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GOD BLESS THE CHILD by James Colbert


A True Story of Child Abuse, Gambling, Southern Politics--and One Woman's Struggle Against the Odds

by James Colbert

Pub Date: Jan. 8th, 1993
ISBN: 0-689-12167-9
Publisher: Atheneum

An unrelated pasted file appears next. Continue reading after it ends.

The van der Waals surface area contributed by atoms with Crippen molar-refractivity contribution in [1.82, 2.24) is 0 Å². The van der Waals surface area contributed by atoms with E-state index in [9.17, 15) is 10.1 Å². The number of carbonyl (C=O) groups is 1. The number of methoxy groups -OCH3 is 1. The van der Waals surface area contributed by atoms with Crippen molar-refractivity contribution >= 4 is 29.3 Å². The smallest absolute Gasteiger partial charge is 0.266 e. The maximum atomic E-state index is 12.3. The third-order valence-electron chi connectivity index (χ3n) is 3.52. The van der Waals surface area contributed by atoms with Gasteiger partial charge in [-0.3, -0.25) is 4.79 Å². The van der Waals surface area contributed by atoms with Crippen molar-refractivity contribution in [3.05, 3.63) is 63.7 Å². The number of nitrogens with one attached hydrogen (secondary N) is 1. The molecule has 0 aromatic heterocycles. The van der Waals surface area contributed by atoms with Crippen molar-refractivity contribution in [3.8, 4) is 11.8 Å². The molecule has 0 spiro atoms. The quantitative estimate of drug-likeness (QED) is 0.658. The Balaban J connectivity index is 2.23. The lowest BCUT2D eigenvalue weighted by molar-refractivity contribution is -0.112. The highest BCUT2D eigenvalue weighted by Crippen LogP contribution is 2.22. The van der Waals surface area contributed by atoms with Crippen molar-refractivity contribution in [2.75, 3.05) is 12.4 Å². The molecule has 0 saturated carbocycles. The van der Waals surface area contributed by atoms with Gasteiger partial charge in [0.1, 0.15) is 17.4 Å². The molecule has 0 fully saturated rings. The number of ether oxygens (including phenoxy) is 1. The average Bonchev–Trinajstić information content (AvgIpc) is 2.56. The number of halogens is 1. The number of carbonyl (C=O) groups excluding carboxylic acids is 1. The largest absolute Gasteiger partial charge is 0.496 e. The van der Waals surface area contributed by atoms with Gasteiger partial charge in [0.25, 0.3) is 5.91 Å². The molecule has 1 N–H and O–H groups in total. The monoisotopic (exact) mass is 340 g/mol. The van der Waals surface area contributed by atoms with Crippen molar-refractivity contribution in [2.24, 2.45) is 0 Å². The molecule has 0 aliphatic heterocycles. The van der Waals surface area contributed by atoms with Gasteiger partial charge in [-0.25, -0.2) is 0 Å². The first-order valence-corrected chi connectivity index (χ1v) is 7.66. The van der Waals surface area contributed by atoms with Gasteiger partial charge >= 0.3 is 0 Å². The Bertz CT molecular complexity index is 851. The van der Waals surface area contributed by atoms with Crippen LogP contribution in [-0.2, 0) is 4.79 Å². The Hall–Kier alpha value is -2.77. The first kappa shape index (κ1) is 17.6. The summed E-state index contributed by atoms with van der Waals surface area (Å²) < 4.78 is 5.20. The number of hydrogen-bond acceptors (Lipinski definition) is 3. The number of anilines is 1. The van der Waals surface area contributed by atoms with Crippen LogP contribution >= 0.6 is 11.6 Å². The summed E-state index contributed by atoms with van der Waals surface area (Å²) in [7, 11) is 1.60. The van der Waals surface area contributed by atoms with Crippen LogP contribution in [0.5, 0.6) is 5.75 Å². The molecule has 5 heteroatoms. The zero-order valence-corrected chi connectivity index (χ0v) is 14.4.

Engrossing tale of the unlikely alliance of a tenacious child-worker and a professional gambler that reformed the treatment of abused children in Mississippi. Colbert is the author of four crime novels (All I Have is Blue, p. 570, etc.). At her Baptist church, Sue Haworth met a 15-year-old girl from the Youth Detention Center. The girl was surly and scared- -both her parents were dead, and she lived in a jail cell because Mississippi had no place for her. Haworth went to Juvenile Court and discovered that, in her own county alone, there were 1,300 cases of child abuse a year but only one shelter—in an old house—for abused children; that child workers were struggling with case loads of 200 (the national average was 30); and that Mississippi spent only $4 million annually for its abused children (neighboring Louisiana and Alabama budgeted $43 million and $41 million, respectively). Raising the money herself (and not too proud to pick up empty soda cans for pennies), Haworth started child-protection programs—the first of which sent aides into homes to teach parenting skills. Needing $6,000 to train volunteers to help children through their court days, Haworth went to Robert Malone—the biggest bingo operator in the area. He gave her the money without hesitation, and promised regular donations. But then Malone was charged by the state attorney general with racketeering (insiders thought that the attorney general, poised to run for governor, wanted to demonstrate an antigambling stance). Malone appealed, and bingo was permitted for 90 days while the court cogitated. Haworth and Malone swung into action: They opened the combination Bingo Depot and Offices of the Mississippi Committee for Child Abuse, generating enormous publicity and public dialogue about Mississippi's system. An exemplar of vision and perseverance—and a darn good yarn. (Photos—not seen.)